It plays the pivotal role in changing the mindset and social construct. The idea to legislate male rape laws is a new on across the world. It is the demand of the era not to restrict the concept of rape victim upto the female population. Sexual assault and can be done of a female as well as male as well. Studies conducted mostly in developed countries indicate that 5-10% of men report a history of childhood sexual abuse, 3.6% in Namibia and 13.4% in the United Republic of Tanzania to 20% in Peru. The evidence available suggests that males may be even less likely than female victims to report an assault to the authorities16.

Theory of Scandinavian realism law changes the behavior of the people. Scandinavians tried to explain the law scientifically, free from metaphysical element embedded in the traditional definitions. Via scientific approach it was tried to find out the psychological effects caused by the ritualistic modes of law making by Parliament or decisions of Courts. According to Hagerstrom “A civilized life is not possible without law. Further he emphasized upon the nature of the law, capable to guide the behavior of the people. There must be causal connection between the law and the problem existing in reality. In the present matter there is a need to bring changes in the existing of rape and sexual assault laws of the Country. Out of 96 countries studied, 63 have rape or sexual assault laws written in gender-neutral language, 27 have rape laws that are completely gender-specific. (i.e., the perpetrator defined as male and the victim as female) and 6 had partly gender-neutral laws (the perpetrator defined as male and the victim can be male or female).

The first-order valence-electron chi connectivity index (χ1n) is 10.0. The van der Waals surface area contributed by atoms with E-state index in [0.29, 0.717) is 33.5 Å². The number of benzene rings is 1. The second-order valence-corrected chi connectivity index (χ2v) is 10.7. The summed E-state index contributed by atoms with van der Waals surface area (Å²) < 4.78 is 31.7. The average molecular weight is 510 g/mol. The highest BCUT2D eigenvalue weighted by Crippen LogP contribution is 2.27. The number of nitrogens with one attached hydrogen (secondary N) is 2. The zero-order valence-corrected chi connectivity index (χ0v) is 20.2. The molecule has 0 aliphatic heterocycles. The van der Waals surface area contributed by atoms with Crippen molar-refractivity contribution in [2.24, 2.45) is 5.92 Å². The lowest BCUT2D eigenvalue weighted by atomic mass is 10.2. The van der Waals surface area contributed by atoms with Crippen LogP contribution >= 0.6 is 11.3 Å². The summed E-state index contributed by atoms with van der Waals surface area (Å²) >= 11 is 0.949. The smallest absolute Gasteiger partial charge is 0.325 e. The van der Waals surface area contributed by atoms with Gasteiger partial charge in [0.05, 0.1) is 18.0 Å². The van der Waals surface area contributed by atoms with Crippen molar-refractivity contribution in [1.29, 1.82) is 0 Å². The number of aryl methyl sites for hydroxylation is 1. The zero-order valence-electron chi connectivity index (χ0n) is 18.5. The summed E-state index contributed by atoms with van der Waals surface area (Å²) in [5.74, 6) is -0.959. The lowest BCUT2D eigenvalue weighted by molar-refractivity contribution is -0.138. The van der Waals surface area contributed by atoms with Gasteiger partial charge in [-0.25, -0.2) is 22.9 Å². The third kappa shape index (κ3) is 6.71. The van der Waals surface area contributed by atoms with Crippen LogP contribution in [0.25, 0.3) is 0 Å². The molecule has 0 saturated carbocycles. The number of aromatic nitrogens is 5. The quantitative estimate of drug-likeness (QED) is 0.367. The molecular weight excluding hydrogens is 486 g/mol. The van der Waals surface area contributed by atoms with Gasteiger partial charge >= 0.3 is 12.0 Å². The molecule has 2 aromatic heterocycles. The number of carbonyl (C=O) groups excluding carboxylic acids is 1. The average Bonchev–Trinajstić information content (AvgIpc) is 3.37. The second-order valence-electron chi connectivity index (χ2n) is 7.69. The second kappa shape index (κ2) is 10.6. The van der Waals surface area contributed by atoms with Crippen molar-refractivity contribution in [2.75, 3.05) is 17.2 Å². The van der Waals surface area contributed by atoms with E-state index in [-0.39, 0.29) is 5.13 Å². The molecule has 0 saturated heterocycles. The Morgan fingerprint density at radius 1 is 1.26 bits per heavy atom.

Law is not a dry subject, it’s not static17. Law is dynamic in the sense that it is subjected to the constant change, depending upon the variation in society such as new needs, different morals and obsolete principles. It is the duty of the state to make, recognize and enforce the law to bring effective legal system. So that citizens can have confidence upon the rules that the courts or other state officials will recognize and enforce. Law in inseparable part of society and society is complex dynamic and emergent order. For the peaceful cohabitation the observation of common rules for conduct are necessary. Set of laws gives the required structure of the society. The legal philosophers like Jhon Austin and Geremy Benthem had separated the law on the basis of “what law is and what law ought to be”. In the present context the rape laws are there which are extremely favouring women in all sense of sexual abuse and rape cases but in reality conditions also involves different aspects. So gender neutral laws are needed so that equal protection be given to all victims which may be men, gay men, lesbian women, bisexuals and transgender groups.